And instead of scooping up $1 million in one night by cozying up to the wealthy and well-connected, Elizabeth is only counting on grassroots donors like you. A couple hundred rich donors shouldn’t be able to decide the Democratic nominee for president. And if we all stay in this fight, they won’t be able to.
We need to hit our $7 million goal so we can stay competitive through Super Tuesday — can you chip in $10 or whatever you can right now to help elect Wall Street’s last choice for president, Elizabeth Warren?Team Warren
Biden is imploding. His support is collapsing and bleeding away. He is struggling to raise money. He may be an easy target right now, but he’s not a useful target. He’ll die on his own without Warren’s help. I don’t know why her campaign is wasting its own limited resources on helping him go down faster.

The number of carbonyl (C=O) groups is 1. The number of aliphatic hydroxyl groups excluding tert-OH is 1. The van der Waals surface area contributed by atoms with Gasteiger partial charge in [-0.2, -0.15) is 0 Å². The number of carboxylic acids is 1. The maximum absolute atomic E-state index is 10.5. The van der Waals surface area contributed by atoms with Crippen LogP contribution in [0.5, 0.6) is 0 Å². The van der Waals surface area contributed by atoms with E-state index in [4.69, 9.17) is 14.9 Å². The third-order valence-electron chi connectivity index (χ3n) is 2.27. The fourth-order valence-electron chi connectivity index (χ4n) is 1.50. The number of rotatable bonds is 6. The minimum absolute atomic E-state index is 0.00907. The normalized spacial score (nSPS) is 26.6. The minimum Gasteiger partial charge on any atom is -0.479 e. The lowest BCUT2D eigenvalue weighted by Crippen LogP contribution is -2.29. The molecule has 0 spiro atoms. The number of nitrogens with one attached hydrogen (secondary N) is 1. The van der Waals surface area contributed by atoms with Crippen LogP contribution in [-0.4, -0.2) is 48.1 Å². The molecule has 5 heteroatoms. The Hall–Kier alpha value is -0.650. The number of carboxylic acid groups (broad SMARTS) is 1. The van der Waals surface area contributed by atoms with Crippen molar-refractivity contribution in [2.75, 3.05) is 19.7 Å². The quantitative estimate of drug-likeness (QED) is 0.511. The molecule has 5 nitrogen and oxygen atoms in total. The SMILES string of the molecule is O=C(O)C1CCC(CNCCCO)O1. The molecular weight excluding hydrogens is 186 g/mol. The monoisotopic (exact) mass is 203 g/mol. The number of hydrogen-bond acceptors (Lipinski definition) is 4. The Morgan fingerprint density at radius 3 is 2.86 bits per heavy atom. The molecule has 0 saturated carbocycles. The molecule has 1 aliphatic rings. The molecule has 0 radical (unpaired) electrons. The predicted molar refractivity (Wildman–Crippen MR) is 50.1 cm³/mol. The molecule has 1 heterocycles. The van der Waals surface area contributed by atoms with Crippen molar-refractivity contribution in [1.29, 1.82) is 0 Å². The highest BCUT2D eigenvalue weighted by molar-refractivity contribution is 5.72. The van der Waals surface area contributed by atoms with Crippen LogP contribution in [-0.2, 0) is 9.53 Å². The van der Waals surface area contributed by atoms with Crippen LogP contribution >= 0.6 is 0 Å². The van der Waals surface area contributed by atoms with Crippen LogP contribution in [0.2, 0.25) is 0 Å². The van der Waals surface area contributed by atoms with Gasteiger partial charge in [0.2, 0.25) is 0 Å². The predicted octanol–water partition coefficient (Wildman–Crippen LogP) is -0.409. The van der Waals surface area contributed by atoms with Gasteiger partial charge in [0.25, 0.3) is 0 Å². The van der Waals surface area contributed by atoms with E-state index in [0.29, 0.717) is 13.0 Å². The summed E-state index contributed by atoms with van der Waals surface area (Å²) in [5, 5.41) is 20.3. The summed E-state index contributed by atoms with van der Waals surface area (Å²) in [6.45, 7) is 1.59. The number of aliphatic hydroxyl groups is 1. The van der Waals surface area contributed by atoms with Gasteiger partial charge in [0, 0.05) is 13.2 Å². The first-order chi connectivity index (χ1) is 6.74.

But then again, there’s a lot about Warren’s campaign I just don’t understand.
With voting underway now, the campaigns are ramping up their volunteer asks. Most campaigns want me to call into Nevada to convince people to vote for their candidate. Some ask me to vote for them in Michigan, where early voting has also begun (I haven’t voted yet). Merch asks have dropped off: Mike Bloomberg and Pete Buttigieg both plugged their stores, while Elizabeth Warren offered first-time donors both a sticker and a chance to get a phone call.
Tom Steyer has been focusing on his racial equality policies this week. I’ve noticed that ever since the donor requirement has dropped off the debate requirements, he has stopped asking people to donate to him. Instead, he just wants me to say I stand with him.
At least he’s not asking me to shower him in praise the way Bloomberg keeps asking for.